Saturday, August 02, 2008

Did the Spokesman-Review Just Blow the 7th LD Contest Wide Open?

The 7th legislative district is Washington State's largest, stretching from the Canadian border to the Spokane area and encompassing towns from Airway Heights to Colville and beyond. Bob Sump has been our Representative for approximately 102 years, so when he announced his retirement this session it threw open the doors.

Kind of. 5 candidates have announced to run for the seat Rep. Sump is vacating, all Republicans. Shelly Short has spent the last two years as a legislative assistant for Rep. Joel Kretz, also of the 7th, and she was one of the first to announce that she'd run for Rep. Sump's position. Rep. Sump endorsed her, which matters quite a bit to a lot of voters in the district. She's also got a pat on the back from George Nethercutt.

And then, in the August 2nd edition of the Spokesman-Review, this happens:

The husband of 7th Legislative District candidate Shelly Short may face criminal charges in the alleged theft of $3,318 from a volunteer fair organization.

Colville Police Chief Damond Meshishnek said his department is nearing completion of an investigation into financial irregularities reported June 16 by the Northeast Washington Fair Association.

Short's husband, Mitch J. Short, 46, was president of the association at the time.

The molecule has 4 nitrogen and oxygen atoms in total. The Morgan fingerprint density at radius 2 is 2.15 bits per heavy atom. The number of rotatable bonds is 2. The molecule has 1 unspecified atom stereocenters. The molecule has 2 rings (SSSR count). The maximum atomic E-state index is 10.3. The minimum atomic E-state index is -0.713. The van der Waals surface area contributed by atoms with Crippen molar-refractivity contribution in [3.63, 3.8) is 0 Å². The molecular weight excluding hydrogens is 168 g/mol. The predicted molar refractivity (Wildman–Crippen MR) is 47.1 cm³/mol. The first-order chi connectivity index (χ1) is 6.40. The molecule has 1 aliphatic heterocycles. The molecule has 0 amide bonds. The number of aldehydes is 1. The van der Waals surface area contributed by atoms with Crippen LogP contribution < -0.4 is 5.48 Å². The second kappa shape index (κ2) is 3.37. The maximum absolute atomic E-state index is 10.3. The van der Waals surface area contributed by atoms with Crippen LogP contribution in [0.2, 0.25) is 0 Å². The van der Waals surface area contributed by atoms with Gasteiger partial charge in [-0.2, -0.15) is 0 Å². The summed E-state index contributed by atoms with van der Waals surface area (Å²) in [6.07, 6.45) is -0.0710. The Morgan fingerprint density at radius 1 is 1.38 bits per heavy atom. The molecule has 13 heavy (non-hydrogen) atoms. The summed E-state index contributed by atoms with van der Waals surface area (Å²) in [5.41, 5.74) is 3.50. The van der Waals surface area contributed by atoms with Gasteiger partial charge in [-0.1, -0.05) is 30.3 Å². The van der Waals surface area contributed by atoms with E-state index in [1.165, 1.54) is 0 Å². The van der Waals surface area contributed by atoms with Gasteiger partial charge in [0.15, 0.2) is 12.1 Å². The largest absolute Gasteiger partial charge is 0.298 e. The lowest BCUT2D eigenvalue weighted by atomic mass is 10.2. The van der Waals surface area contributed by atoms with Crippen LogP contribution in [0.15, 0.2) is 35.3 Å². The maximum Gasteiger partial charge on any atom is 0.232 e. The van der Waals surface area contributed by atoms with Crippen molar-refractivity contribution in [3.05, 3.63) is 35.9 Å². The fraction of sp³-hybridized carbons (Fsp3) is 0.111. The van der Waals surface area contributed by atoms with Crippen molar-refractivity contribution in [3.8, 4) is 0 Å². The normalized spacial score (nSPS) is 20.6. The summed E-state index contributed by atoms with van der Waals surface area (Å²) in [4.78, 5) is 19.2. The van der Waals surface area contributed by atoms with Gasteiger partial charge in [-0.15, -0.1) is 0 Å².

The case is being investigated as a possible first-degree theft, and a report is expected to go to the Stevens County prosecutor's office soon, Meshishnek said.

There is no indication that Shelly Short, also 46, was involved in the alleged embezzlement.

Mitch Short declined to comment except to call the timing of a newspaper inquiry "a political smear job at its worst."

"Allowing this to happen to anyone in the public eye sends a chilling message to anyone considering public service," he said in e-mail statement.
Mr. Short might have a point about the timing; ballots just showed up in mailboxes, and the Spokesman-Review is scheduled to make their endorsement for the race in Sunday's paper.

It will be really, really interesting to see if this scandal changes the dynamic of the race at all, because there's no disputing that Short would have to be considered an odds-on favorite to win. She has more money than any of the other candidates ($38,750 ; Sue Lani Madsen is in 2nd place with $32,657), and she certainly seems more connected. If you had asked me last week what I expected the result of the primary to be, I would have given you Short and Madsen to the general election by a wide, wide margin.

Now? That could be a good question. My personal favorite of the five has been Kelly White, a former member of the state Fish and Wildlife Commission whose daughter is a school superintendent. He'd be able to speak knowledgeably about the recreation issues that matter so much to the northern part of the district while at the same time understanding education, which is always important. Perhaps this opens the door for him in a way that it wasn't before and he gets through to the general election.

And I thought that politics in August would be rather dry. Thanks, Spokesman!

Update (8/6): Mitch Short has his name on the ballot, too, for precinct committee officer in Addy.

Also see here for more Shelly Short discussion, including a hit piece from "RepublicanStaffer" and a mild defense from some guy named Ryan.

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